Kentucky Attorney General says Supreme Court ruling increases on - WDRB 41 Louisville News

Kentucky Attorney General says Supreme Court ruling increases online danger for children

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Kentucky Attorney General Andy Beshear Kentucky Attorney General Andy Beshear
Sen. Whitney Westerfield Sen. Whitney Westerfield

LOUISVILLE, Ky. (WDRB) -- Kentucky Attorney General Andy Beshear is warning that a recent ruling by the U.S. Supreme Court places children in more danger online.

In a unanimous opinion, the court threw out a North Carolina law that banned convicted sex offenders from social media sites that permit minors to join.

The justices said the law prohibiting them from sites such as Facebook, Twitter, Instagram and Snapchat was overly broad and violated the free speech rights of sex offenders.

Beshear said the ruling in the Packingham v. North Carolina case allows more potential child predators on social media and makes it more difficult to stop them.

“This Supreme Court ruling is very unfortunate in that it will allow thousands upon thousands of registered sex offenders to freely roam these networking sites,” Beshear said.

Beshear said Kentucky's law is very similar to North Carolina's, and the ruling is already undercutting efforts by the state's cybercrime units to catch child predators.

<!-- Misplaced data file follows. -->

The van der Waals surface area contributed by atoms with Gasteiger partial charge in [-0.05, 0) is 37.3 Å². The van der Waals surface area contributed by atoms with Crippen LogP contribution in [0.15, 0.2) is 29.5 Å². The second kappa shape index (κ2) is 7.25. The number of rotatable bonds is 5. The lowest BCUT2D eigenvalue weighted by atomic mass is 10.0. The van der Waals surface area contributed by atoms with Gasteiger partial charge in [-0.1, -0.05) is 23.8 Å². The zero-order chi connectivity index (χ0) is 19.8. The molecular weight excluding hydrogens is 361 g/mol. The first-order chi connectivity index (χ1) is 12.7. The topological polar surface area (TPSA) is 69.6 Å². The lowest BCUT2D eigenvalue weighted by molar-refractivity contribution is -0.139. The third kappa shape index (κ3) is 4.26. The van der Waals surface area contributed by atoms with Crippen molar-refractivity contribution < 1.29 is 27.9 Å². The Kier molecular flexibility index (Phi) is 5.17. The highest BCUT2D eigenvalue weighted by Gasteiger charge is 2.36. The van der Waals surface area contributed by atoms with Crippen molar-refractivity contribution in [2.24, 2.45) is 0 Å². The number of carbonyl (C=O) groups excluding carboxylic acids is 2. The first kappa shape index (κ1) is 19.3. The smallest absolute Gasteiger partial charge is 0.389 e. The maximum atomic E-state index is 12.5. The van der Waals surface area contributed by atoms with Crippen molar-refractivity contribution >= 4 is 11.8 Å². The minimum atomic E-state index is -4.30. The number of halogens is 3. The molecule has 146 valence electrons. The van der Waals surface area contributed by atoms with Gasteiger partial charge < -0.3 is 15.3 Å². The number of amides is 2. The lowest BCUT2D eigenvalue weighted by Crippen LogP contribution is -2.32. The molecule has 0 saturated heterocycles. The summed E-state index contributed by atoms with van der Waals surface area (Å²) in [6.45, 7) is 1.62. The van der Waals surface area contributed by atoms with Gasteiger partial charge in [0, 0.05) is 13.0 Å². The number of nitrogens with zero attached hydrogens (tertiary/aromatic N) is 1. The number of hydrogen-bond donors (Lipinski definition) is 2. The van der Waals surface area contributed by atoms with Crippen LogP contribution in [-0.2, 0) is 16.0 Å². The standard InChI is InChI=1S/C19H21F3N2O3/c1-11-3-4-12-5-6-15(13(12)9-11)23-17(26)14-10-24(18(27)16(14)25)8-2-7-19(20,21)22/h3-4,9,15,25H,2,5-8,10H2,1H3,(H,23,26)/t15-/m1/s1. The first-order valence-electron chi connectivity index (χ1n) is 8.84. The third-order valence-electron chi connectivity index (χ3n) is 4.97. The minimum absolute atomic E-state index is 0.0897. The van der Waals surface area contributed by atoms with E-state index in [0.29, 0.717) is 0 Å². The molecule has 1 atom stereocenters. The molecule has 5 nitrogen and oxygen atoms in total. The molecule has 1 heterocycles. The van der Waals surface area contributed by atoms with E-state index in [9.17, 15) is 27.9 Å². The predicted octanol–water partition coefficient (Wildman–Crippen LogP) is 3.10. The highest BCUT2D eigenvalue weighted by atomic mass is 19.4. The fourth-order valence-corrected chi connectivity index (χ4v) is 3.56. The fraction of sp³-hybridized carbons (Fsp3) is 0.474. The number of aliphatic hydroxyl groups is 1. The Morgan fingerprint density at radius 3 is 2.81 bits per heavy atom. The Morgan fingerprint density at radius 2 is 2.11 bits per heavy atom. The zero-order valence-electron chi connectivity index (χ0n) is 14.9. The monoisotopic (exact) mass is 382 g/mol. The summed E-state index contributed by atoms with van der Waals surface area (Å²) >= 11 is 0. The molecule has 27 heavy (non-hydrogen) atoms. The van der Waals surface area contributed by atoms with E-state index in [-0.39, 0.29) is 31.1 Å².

“This Supreme Court ruling is already being brought up by registered sex offenders that we catch being online,” he said.

Beshear sent a letter to key lawmakers expressing the need to tighten Kentucky's law and offering to work with them on crafting legislation. He believes a more narrow statute would be constitutional, one that would ban sex offenders only from sites aimed at children, such as Disney or Nickelodeon.

“We also need to outlaw a registered sex offender trying to use any social media site to collect information on children or to directly communicate with children,” Beshear said.

Sen. Whitney Westerfield, the chairman of the Senate Judiciary Committee, said he has not yet read the ruling or Beshear's letter, but if there's a problem, he wants to fix it.

“It does give me some concern," Westerfield said. "Obviously, our ultimate priority should be protecting children that are on social media."

In the meantime, Beshear said parents need to watch even more closely what their children are doing online.

“Parents need to know that their kids aren't as safe on the internet as they were just a couple of weeks ago,” he said.

You can read the Attorney General’s internet safety tool kit for parents here.

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